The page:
Pew Research notes that President Obama “currently fares as well against a generic opponent in the upcoming presidential election as George W. Bush did in April 2003, a time when Bush’s job approval rating was much higher than Obama’s is today. He also tests considerably better than Bill Clinton did in March 1995.”
Key findings: 47% of registered voters say they would like to see Obama reelected, while 37% say they would prefer to see a Republican candidate win the 2012 election.
Aaron David Miller: “Should Obama win reelection next year, Americans would make not only his day but history as well: It would be the first time in 200 years — since Thomas Jefferson, James Madison and James Monroe — that the United States has elected three two-term presidents in a row.”
“I think the presidency is beneath her. There’s more power in being Oprah Winfrey than in being Barack Obama. It would be my goal for Palin to become Oprah and be the ultimate kingmaker for twenty-odd years.”
— Conservative media whiz Andrew Breitbart, in an interview with GQ, on why Sarah Palin should not run for president.
On the anniversary of President Obama signing health care reform into law, First Read notes polling “indicates Americans continue to be confused about how the bill will impact them, what’s actually in it, what’s been implemented, and whether it’s been repealed.”
Jonathan Cohn: “We are still having arguments about health care reform. In fact, we are still having the same arguments about health care reform. The Affordable Care Act is law of the land now, yes, but its critics are determined to change that. And while the prospects of repealing it legislatively remain relatively slim, the prospects of repealing at least part of it judicially seem far more realistic than they did in the spring of 2010.”
A new Exoro Group/University of Utah poll shows Utah Republicans overwhelmingly favor Mitt Romney over Jon Huntsman Jr. as a potential Republican presidential candidate, 65% to 16%.
“In the recruiting battle for 2012 Senate candidates, Republicans are winning by a landslide,” Politico reports. “Just three months into the election cycle, the GOP has locked down heavyweight candidates in seven key Senate races, with top contenders seriously thinking about running in two others.”
“Democrats, on the other hand, are still without a major candidate in Massachusetts and Nevada — two states that present the best opportunities to pick up a seat. And there’s no official word yet on whether Democratic National Committee Chairman Tim Kaine will run in a third key race — the open Senate seat in Virginia.”
Senate Republican Leader Mitch McConnell (R-KY) and House Speaker John Boehner (R-OH) have pledged that they will not support any deficit reduction package that increases taxes, The Hill reports.
“This promise will make it considerably tougher to get Democrats to agree to a broad deficit reduction package.”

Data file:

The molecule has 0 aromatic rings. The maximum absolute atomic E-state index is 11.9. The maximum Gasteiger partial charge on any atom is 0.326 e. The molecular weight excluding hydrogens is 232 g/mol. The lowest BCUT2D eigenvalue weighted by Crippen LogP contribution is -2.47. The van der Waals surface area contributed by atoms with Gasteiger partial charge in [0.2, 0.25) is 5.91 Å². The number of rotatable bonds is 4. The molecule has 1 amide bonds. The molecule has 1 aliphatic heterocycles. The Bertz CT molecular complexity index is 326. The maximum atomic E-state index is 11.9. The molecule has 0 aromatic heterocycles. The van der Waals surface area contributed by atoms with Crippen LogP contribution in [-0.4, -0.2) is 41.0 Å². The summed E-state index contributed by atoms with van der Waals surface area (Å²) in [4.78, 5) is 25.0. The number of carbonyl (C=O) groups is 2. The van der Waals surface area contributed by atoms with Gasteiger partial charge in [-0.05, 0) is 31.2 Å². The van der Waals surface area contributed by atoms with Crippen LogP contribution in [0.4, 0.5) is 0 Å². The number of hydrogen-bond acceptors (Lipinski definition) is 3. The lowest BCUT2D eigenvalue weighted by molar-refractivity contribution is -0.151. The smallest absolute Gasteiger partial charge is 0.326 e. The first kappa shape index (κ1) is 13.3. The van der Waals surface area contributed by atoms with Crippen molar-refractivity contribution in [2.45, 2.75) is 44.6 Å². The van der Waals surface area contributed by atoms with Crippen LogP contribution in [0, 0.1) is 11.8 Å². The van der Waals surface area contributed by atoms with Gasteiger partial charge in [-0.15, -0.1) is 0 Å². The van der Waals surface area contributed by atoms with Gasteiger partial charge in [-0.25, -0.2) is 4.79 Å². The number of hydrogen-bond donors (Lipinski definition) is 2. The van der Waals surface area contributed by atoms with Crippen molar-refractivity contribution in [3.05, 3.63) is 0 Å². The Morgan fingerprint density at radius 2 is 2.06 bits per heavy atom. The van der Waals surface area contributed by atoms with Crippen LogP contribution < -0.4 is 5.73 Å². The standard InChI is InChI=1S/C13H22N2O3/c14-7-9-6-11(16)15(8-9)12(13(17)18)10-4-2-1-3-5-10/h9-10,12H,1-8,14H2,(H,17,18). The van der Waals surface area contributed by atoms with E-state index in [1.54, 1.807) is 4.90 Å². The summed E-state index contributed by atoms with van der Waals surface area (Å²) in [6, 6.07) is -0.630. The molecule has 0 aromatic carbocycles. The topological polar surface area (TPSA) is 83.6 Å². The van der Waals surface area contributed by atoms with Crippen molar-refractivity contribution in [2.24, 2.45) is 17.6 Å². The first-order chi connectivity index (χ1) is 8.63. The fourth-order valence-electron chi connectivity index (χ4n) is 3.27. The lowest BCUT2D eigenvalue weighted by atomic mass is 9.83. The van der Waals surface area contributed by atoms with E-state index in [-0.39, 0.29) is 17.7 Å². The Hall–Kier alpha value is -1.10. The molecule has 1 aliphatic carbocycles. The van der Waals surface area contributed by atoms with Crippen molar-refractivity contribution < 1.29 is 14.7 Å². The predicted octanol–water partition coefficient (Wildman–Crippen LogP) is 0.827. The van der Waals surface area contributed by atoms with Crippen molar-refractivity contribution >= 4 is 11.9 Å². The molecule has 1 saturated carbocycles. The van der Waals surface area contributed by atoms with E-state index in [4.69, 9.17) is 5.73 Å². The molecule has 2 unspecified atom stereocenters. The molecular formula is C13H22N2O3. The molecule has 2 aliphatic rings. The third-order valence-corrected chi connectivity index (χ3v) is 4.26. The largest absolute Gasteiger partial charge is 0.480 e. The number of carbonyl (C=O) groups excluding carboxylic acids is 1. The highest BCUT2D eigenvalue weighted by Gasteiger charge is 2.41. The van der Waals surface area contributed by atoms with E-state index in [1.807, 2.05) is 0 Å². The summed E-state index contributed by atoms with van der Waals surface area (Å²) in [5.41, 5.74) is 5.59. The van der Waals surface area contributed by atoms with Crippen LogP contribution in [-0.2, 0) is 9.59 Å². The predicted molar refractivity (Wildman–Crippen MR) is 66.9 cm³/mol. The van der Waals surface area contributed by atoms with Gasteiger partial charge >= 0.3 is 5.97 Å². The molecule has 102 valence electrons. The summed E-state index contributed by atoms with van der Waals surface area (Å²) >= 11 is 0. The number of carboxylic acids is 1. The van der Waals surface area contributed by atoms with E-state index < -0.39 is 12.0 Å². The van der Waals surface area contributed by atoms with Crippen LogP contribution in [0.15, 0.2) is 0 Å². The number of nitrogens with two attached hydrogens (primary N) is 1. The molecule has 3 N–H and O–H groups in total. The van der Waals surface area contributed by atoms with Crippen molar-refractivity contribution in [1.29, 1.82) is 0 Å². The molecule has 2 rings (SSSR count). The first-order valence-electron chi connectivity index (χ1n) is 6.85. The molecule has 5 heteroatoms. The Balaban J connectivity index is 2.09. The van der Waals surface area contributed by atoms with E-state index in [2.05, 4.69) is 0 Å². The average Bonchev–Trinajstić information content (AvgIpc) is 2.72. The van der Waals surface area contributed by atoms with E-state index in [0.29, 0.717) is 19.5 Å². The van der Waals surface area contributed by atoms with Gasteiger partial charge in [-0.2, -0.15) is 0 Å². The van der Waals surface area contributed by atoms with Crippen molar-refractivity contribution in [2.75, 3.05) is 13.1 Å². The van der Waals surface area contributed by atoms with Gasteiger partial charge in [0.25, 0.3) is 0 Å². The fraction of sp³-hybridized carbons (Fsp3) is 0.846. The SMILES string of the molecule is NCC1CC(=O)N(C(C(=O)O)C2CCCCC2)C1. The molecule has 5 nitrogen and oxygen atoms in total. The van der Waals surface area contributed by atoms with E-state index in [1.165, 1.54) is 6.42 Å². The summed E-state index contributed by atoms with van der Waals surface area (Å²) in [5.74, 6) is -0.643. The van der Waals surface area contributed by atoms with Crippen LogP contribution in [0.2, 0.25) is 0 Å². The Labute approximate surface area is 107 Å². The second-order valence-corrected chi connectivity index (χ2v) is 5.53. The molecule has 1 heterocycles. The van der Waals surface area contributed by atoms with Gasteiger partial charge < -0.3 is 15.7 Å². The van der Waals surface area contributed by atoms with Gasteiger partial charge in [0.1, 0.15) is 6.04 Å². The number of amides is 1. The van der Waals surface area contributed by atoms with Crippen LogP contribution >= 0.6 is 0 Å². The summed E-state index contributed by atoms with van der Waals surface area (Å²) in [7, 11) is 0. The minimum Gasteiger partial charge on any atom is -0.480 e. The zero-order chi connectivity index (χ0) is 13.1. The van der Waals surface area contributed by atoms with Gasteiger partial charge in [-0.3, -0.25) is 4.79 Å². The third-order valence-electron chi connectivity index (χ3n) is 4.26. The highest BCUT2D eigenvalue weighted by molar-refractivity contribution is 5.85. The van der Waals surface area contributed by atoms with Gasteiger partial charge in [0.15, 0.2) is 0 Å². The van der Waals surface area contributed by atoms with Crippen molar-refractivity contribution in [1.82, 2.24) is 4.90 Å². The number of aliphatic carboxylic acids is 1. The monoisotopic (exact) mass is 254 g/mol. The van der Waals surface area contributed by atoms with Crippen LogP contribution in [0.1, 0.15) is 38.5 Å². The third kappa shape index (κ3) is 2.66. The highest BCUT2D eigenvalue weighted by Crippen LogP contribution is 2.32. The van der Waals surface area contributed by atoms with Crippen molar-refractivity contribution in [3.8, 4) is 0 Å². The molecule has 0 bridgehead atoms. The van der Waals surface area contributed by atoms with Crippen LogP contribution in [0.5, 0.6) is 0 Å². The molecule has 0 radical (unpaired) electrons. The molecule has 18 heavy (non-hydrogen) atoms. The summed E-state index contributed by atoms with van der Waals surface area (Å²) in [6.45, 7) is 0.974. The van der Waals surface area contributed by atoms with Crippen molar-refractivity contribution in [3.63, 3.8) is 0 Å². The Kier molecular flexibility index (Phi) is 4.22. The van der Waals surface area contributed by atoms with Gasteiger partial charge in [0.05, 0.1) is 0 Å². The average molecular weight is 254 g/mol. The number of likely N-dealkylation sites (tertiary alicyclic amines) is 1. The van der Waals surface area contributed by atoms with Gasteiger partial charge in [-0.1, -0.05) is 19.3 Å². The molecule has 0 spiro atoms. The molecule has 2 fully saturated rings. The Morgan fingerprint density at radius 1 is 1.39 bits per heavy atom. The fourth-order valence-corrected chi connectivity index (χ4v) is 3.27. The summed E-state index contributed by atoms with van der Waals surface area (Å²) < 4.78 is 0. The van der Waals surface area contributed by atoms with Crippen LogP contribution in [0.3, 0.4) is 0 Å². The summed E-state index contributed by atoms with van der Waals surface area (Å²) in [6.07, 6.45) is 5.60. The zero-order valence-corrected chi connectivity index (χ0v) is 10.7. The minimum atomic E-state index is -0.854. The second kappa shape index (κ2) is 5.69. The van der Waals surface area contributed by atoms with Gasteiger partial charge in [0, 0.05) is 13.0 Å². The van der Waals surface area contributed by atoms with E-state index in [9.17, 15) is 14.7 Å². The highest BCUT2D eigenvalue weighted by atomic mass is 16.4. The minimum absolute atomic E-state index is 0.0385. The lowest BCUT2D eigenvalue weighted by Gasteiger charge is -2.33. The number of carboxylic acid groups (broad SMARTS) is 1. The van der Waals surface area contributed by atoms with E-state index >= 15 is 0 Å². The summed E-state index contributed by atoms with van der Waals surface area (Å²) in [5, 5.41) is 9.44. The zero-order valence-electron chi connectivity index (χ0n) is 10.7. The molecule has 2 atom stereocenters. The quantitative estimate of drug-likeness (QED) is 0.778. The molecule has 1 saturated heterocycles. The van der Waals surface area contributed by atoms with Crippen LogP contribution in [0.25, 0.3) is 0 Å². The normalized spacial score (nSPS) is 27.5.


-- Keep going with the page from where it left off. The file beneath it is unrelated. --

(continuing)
Ezra Klein: “Not to steal Bill Maher’s schtick, but new rule: if you’re not willing to consider tax increases, you’re not serious about deficits. Full stop. Just as rigid pacifists aren’t credible on national defense and dogmatic Christian Scientists are rarely consulted on health-care policy, a politician who has made an ideological vow to refuse to even consider tax increases is not interested in reducing deficits — and that’s true no matter how often they say the word ‘deficits.'”
Donald Trump will make his first Iowa appearance as a possible presidential candidate on June 10 as the headline speaker for the Iowa Republican Party’s Lincoln Day dinner, the Des Moines Register reports.
“Top billing for the leadoff caucus state’s premier spring GOP fundraiser is expected to feed speculation about the New York billionaire and reality TV star, just as word did last week when Trump announced plans for a June visit to New Hampshire, the leadoff primary state.”
Trump previously said he’ll make a final decision on a presidential bid in June.
For years, Rep. Jeff Flake (R-AZ) “was one of the most reliable Republican champions for comprehensive immigration reform. Not anymore,” the Arizona Republic reports.
“As his campaign for Arizona’s 2012 GOP Senate nomination revs up, Flake is explicitly rejecting his past advocacy for far-reaching legislation that would secure the border, enact a temporary-worker program and give many undocumented immigrants a pathway to legal status.”
“Flake’s stark shift to a harder line is reminiscent of the right turn that Sen. John McCain, R-Ariz., another one-time champion of immigration reform, took while campaigning for president in 2008 and for re-election to the Senate in 2010. As with McCain, Flake’s moderate record on immigration is widely seen as a political liability in an Arizona GOP primary.”
A new Quinnipiac poll in Ohio finds that 46% of voters disapprove of the way Gov. John Kasich (R) is handling his job, while just 30% approve.
Said pollster Peter Brown: “Kasich has gotten off to a rocky start with Ohio voters, perhaps not surprising given the size of the cuts in public services and state spending that he has proposed. Although there is almost nothing in these numbers that Kasich can point to as evidence of his popularity or that of his proposals, he can take solace from the fact that he has almost four years to turn around public opinion.”
Meanwhile, a We Ask America poll finds Kasich’s 58% disapproving as compared with just 35% approving.
Nevada U.S. House candidate Sharron Angle (R) is writing an autobiography, Right Angle, which will be self-published in April, according to Carson Now.